LATEST: Tehran Police Shut Down Internet Cafes
English-language State media continued to push ‘good news’ stories about Iran’s ailing economy on Sunday. After Fars News — close to the Revolutionary Guards — attempted to convince readers that the oil industry was in good shape, State outlet Press TV offers a positive economic message with a heart-warming, nationalist twist:
The chairman of Iran’s National Carpet Center [Mohammad Baqer Aqa-Alikhani] says hand-woven Iranian carpets constitute 35 percent of the global market for the commodity — $427 million out of a total $1.35 billion.
Press TV points out, “Carpets are one of the greatest manifestations of the Persian culture and art.”
But why are they so popular? The journalists explain, “Experts attribute the increasingly lucrative market for Persian carpets worldwide to its quality, color and design.”
And there is more good news — the sales could increase still further via publicity and shrewd diplomacy:
Aqa-Alikhani noted that…the Islamic Republic can further boost its international market by advertising the Iranian carpet and sending commercial delegations overseas in an attempt to identify new markets.
Thus, Iran’s global image corresponds with a solution for unemployment: as Press TV points out:
There is an estimated population of 1.2 million carpet weavers in Iran.
(Featured Photo: Carpet Weavers From Iran’s Sistan and Baluchistan Province Transport Their Wares)
Syrian State media outlet SANA tweeted on Sunday that Iran is providing medical equipment to the Syrian government. The claim is interesting in the light of Tehran’s complaints that continuing Western sanctions have resulted in a shortage in drugs and medical equipment at home.
— SANA English (@SANA_English) July 28, 2013
Iran’s English-language State outlet, Press TV, said that the medical equipment was part of a larger consignment of aid, and quoted Iran’s Deputy Ambassador to Damascus, Abbas Golrou, as saying that Iran sent “medicines, medical equipment and a few ambulances to Syria”.
Golrou linked Syria’s need for medicines to economic sanctions imposed on the country by the West, noting that: The United States, Europe Union and their allies have imposed sanctions on Syria over the unrest in the country.
Interestingly, Press TV cites Syria’s Deputy Health Minister, Raef Yasin, as also blaming sanctions for a “reduction of medicines for refractory diseases”.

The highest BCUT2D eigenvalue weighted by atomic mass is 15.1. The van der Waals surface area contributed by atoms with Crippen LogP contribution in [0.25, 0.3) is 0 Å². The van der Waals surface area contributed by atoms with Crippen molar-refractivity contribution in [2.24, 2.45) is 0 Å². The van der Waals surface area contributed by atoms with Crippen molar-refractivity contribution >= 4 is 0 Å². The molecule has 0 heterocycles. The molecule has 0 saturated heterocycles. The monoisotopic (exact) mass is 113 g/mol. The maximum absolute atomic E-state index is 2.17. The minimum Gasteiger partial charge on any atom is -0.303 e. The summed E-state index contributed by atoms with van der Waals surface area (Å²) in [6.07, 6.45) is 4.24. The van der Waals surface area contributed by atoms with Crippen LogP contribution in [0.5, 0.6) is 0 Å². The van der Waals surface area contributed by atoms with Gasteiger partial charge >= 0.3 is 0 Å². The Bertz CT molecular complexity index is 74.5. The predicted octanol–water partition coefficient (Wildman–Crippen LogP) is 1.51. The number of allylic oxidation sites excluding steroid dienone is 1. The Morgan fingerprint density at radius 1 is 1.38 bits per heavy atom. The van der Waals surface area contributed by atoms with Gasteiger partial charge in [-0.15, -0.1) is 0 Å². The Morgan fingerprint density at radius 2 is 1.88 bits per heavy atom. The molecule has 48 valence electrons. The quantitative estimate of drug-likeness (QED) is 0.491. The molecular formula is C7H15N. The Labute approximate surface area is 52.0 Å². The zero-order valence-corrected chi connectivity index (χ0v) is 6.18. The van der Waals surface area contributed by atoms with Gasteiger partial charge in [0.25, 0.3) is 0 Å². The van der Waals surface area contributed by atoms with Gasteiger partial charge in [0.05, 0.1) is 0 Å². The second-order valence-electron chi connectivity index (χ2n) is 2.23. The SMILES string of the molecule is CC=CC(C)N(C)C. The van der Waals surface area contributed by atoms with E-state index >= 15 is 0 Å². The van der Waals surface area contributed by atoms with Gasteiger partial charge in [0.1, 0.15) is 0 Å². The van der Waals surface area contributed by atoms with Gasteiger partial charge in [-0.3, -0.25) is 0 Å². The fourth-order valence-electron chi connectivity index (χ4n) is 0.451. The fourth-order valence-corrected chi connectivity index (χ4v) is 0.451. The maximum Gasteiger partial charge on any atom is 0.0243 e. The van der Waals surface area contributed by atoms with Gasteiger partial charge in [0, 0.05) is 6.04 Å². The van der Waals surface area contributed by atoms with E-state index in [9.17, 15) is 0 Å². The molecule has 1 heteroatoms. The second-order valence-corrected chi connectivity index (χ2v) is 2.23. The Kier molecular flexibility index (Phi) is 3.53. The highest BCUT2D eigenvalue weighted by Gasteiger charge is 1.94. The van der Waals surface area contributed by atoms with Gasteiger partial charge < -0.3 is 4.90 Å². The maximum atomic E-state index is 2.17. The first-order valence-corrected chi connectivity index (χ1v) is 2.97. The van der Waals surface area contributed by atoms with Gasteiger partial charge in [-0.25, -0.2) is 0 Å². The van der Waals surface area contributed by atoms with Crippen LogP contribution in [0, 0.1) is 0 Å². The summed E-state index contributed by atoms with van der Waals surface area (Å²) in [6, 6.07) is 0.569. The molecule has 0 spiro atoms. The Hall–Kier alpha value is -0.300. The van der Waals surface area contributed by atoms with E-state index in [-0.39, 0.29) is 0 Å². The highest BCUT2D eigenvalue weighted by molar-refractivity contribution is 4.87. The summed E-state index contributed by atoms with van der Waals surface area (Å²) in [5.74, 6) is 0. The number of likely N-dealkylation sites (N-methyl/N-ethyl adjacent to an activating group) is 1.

Tehran Police have shut down 67 internet cafes, citing various violations of city regulations.
Hossein Sajedinia, the head of the Tehran police force, said the cafes — out of 352 inspected — had been shut down as part of “a neighbourhood security project”.
The police chief said the cafes were offering “illegal services” to youth. He added that other cafes had been served a warning and may be closed in the coming days if they do not comply with regulations.
In an interview with Fars News, Iran’s former ambassador to Italy, Seyed Mohammad Ali Hosseini, has fretted over the image of the disputed 2009 Presidential election and the subsequent protests.
Hosseini said the election “had great potential for Iran’s development in the international arena”, with its “integrity” and “credibility”.
However, he opined:
The incidents afterwards and the situation with the seditioncreated a deep scar on Iran’s international reputation. The situation gave hope to Iran’s enemies and brought disappointment to Iran’s friends. Furthermore it gave new life to all of the groups opposed to the Islamic Revolution as well as the hypocritical cult [the “terrorist” Mujahedin-e Khalq].
The campaign by loyalists of President Ahmadinejad to claim a proud legacy continues….
First Vice President Mohammed Reza Rahimi declared this weekend, “Over 3 Million housing units were launched and… another 1.5 million housing units will be inaugurated during the future [Hassan Rouhani] administration”.
Rahimi asserted,, “The Mehr housing projects is on one of the most successful projects of Mr. Ahmadinejad’s government due to its role in providing housing for low-income residents.”